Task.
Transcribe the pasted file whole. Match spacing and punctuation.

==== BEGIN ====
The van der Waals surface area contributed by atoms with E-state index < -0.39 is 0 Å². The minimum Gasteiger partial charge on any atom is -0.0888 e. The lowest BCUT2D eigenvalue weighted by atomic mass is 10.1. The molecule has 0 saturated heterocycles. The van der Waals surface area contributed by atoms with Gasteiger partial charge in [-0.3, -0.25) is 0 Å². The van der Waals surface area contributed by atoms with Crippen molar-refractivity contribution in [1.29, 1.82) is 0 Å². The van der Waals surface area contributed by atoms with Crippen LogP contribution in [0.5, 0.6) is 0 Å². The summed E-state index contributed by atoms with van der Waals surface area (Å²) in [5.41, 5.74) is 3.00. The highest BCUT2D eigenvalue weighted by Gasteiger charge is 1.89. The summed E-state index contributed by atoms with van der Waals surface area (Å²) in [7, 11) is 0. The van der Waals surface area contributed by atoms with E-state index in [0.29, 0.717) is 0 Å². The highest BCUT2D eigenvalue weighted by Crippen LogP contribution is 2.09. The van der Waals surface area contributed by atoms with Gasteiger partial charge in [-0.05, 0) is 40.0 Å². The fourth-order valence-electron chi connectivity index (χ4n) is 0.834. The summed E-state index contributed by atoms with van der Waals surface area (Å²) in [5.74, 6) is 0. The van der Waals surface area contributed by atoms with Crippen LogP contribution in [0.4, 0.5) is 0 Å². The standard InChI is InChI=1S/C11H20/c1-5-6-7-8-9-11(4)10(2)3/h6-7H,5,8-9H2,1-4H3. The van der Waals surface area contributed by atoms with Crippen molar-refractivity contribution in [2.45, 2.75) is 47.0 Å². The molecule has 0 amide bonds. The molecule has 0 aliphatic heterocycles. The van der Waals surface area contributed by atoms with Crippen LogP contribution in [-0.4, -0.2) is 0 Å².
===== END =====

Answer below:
The van der Waals surface area contributed by atoms with E-state index < -0.39 is 0 Å². The minimum Gasteiger partial charge on any atom is -0.0888 e. The lowest BCUT2D eigenvalue weighted by atomic mass is 10.1. The molecule has 0 saturated heterocycles. The van der Waals surface area contributed by atoms with Gasteiger partial charge in [-0.3, -0.25) is 0 Å². The van der Waals surface area contributed by atoms with Crippen molar-refractivity contribution in [1.29, 1.82) is 0 Å². The van der Waals surface area contributed by atoms with Crippen LogP contribution in [0.5, 0.6) is 0 Å². The summed E-state index contributed by atoms with van der Waals surface area (Å²) in [5.41, 5.74) is 3.00. The highest BCUT2D eigenvalue weighted by Gasteiger charge is 1.89. The summed E-state index contributed by atoms with van der Waals surface area (Å²) in [7, 11) is 0. The van der Waals surface area contributed by atoms with E-state index in [0.29, 0.717) is 0 Å². The highest BCUT2D eigenvalue weighted by Crippen LogP contribution is 2.09. The van der Waals surface area contributed by atoms with Gasteiger partial charge in [-0.05, 0) is 40.0 Å². The fourth-order valence-electron chi connectivity index (χ4n) is 0.834. The summed E-state index contributed by atoms with van der Waals surface area (Å²) in [5.74, 6) is 0. The van der Waals surface area contributed by atoms with Crippen LogP contribution in [0.4, 0.5) is 0 Å². The standard InChI is InChI=1S/C11H20/c1-5-6-7-8-9-11(4)10(2)3/h6-7H,5,8-9H2,1-4H3. The van der Waals surface area contributed by atoms with Crippen molar-refractivity contribution in [2.45, 2.75) is 47.0 Å². The molecule has 0 amide bonds. The molecule has 0 aliphatic heterocycles. The van der Waals surface area contributed by atoms with Crippen LogP contribution in [-0.4, -0.2) is 0 Å².